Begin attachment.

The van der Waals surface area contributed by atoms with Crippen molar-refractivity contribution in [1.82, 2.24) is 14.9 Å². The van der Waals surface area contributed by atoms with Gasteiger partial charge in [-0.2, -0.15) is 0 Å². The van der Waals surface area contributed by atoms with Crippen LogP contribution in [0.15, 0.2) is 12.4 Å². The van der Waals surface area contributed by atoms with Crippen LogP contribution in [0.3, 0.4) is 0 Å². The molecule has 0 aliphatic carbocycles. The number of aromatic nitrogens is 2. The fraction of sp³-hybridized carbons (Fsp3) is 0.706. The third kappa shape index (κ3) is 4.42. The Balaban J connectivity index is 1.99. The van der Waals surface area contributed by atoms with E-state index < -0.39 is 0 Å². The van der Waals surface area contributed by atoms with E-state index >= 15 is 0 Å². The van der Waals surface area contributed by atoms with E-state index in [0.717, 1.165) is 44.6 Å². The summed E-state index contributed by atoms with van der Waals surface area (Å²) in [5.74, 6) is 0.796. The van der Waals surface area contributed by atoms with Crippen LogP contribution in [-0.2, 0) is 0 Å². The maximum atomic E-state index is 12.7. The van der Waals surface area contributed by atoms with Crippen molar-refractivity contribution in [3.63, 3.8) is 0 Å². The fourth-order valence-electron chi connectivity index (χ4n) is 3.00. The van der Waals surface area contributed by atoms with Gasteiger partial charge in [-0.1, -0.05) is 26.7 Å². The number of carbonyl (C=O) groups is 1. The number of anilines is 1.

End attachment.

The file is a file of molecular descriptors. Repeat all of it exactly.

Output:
The van der Waals surface area contributed by atoms with Crippen molar-refractivity contribution in [1.82, 2.24) is 14.9 Å². The van der Waals surface area contributed by atoms with Gasteiger partial charge in [-0.2, -0.15) is 0 Å². The van der Waals surface area contributed by atoms with Crippen LogP contribution in [0.15, 0.2) is 12.4 Å². The van der Waals surface area contributed by atoms with Crippen LogP contribution in [0.3, 0.4) is 0 Å². The molecule has 0 aliphatic carbocycles. The number of aromatic nitrogens is 2. The fraction of sp³-hybridized carbons (Fsp3) is 0.706. The third kappa shape index (κ3) is 4.42. The Balaban J connectivity index is 1.99. The van der Waals surface area contributed by atoms with E-state index < -0.39 is 0 Å². The van der Waals surface area contributed by atoms with E-state index >= 15 is 0 Å². The van der Waals surface area contributed by atoms with E-state index in [0.717, 1.165) is 44.6 Å². The summed E-state index contributed by atoms with van der Waals surface area (Å²) in [5.74, 6) is 0.796. The van der Waals surface area contributed by atoms with Crippen LogP contribution in [-0.2, 0) is 0 Å². The maximum atomic E-state index is 12.7. The van der Waals surface area contributed by atoms with Crippen molar-refractivity contribution in [3.63, 3.8) is 0 Å². The fourth-order valence-electron chi connectivity index (χ4n) is 3.00. The van der Waals surface area contributed by atoms with Gasteiger partial charge in [-0.1, -0.05) is 26.7 Å². The number of carbonyl (C=O) groups is 1. The number of anilines is 1.